Major interest in current epidemiology, medicine, and pharmarco-genomics is focused on identifying single nucleotide polymorphisms (SNPs) that underlie the etiology of common and complex diseases. However, due to the tremendous number of SNPs on the human genome, there is a clear need to prioritize SNPs to expedite genotyping and analysis overhead associated with disease-gene studies. Tag SNP selection and Functional SNP selection are the two main approaches for addressing the SNP selection problem. However, little was done so far to effectively combine these distinct and possibly competing approaches. Here we present a new multi-objective optimization framework for identifying SNPs that are both informative tagging and have functional significance.
Our SNP selection algorithm is based on the notion of Pareto optimality , which has been extensively used for addressing multi-objective optimization problems in game theory, economics and engineering. We describe the details of its three main steps as follows.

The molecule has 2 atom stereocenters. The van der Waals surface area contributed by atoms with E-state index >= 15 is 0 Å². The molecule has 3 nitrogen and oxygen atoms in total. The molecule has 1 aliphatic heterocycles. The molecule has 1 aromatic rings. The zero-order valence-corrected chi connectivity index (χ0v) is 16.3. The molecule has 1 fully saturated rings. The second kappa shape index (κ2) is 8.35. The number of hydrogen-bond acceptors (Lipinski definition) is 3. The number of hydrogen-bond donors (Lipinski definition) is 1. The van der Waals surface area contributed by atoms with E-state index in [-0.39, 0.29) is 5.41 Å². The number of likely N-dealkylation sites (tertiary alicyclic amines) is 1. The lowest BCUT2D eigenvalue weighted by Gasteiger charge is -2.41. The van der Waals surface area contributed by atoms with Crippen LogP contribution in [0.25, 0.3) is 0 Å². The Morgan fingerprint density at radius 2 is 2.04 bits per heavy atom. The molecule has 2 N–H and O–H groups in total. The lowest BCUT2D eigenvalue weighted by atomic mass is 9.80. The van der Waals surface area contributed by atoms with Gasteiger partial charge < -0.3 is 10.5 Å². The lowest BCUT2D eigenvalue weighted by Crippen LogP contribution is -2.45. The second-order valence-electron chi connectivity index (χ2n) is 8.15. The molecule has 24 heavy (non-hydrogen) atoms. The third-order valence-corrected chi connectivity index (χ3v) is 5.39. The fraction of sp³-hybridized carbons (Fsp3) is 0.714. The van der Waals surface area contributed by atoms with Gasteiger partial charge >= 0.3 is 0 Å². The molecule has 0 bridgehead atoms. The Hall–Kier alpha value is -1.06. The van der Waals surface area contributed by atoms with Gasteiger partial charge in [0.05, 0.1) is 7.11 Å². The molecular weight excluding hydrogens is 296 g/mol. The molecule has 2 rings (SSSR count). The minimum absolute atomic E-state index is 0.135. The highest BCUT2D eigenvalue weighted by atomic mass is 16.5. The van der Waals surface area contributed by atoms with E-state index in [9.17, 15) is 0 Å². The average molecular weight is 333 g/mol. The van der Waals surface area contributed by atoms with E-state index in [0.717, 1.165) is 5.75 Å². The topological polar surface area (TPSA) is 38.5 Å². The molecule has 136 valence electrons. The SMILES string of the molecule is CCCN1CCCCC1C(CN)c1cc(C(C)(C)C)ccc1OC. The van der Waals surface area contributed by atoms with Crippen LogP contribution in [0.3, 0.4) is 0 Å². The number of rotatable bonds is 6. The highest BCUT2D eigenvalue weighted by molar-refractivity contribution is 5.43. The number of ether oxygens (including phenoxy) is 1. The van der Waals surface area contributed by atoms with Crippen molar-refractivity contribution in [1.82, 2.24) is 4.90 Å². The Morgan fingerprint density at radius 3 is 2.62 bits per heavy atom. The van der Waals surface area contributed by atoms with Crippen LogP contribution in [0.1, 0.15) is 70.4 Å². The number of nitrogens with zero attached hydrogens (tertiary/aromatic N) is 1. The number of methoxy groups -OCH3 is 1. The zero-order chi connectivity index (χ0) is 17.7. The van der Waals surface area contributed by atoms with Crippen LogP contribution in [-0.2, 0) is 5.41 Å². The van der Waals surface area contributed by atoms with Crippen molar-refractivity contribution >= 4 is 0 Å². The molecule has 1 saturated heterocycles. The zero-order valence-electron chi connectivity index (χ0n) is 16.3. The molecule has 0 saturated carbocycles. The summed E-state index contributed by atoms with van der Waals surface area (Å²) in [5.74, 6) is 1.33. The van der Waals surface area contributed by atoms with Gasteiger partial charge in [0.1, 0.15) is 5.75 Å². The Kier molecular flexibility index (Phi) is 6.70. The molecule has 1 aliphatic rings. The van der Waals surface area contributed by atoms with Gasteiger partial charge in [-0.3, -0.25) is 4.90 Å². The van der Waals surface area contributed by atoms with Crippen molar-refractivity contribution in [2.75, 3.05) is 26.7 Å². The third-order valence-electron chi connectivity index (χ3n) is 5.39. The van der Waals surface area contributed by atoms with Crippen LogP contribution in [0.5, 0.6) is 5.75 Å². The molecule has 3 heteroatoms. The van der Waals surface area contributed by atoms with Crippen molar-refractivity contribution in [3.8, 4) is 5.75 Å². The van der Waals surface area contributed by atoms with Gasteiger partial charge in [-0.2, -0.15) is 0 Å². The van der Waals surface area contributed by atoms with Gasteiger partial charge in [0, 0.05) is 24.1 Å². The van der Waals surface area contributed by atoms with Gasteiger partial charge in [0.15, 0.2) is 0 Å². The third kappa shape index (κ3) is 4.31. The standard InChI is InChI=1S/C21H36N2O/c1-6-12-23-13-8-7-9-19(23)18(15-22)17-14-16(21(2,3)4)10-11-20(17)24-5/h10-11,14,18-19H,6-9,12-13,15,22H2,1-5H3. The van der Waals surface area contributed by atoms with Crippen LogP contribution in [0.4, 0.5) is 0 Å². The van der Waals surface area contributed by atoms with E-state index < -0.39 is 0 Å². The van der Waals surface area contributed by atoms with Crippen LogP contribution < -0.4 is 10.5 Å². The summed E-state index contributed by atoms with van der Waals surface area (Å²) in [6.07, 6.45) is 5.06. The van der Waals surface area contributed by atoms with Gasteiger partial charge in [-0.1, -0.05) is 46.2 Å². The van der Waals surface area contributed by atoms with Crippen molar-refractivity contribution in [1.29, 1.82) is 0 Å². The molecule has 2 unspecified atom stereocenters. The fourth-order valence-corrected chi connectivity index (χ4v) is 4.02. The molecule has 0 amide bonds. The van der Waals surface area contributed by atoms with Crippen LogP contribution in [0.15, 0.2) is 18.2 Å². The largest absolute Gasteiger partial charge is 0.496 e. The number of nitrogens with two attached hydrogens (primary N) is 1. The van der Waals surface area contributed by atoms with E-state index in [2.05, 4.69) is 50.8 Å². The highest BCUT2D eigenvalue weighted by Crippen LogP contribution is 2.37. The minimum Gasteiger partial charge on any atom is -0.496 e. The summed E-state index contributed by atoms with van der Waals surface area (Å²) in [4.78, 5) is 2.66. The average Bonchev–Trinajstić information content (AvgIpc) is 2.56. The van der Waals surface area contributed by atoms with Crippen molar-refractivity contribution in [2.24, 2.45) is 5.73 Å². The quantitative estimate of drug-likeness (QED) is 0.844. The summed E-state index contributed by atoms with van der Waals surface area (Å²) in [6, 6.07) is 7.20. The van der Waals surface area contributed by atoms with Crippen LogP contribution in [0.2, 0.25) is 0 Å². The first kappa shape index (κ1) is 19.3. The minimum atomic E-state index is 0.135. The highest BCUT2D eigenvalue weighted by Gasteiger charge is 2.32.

STEP 1. Computing Linkage Disequilibrium of SNPs
To efficiently compute the score of tagging informativeness, we calculate the pair-wise LD between all pairs of candidate SNPs in advance. As a measure of pair-wise LD, following Carlson et al. , we currently use the coefficient of determination, r2.
STEP 2. Retrieving Functional Significance of SNPs
We currently use the FS score of SNPs obtained from F-SNP , which assesses the deleterious functional effects of SNPs, using 16 bioinformatics tools, with respect to protein translation, splicing regulation, transcriptional regulation, and post-translational modification.
STEP 3. Selecting Functionally Informative Tag SNPs
Our selection algorithm is based on multi-objective simulated-annealing (SA) search. We also introduce two heuristics for generating a new neighboring solution to guide efficient search while expediting convergence. Figure 1 summarizes the proposed algorithm.
Figure 1. The Multi-Objective SA Algorithm.
We applied our system to 34 disease-susceptibility genes for lung cancer, which is one of the most extensively-studied cancer types due to its high mortality rate . Our algorithm always finds a collection of Pareto optimal SNP subsets that performs better than the subsets selected by other SNP selection approaches, with respect to both tagging informativeness and functional significance (shown in Figure 2). Moreover, we clearly show that our system improves upon general-purpose search algorithms for identifying Pareto optimal solutions (p-values are 1.37e-004, 3.11e-015, 2.43e-149 and 3.89e-179).
Figure 2. Evaluation results of three Pareto optimal search algorithms against two compared systems.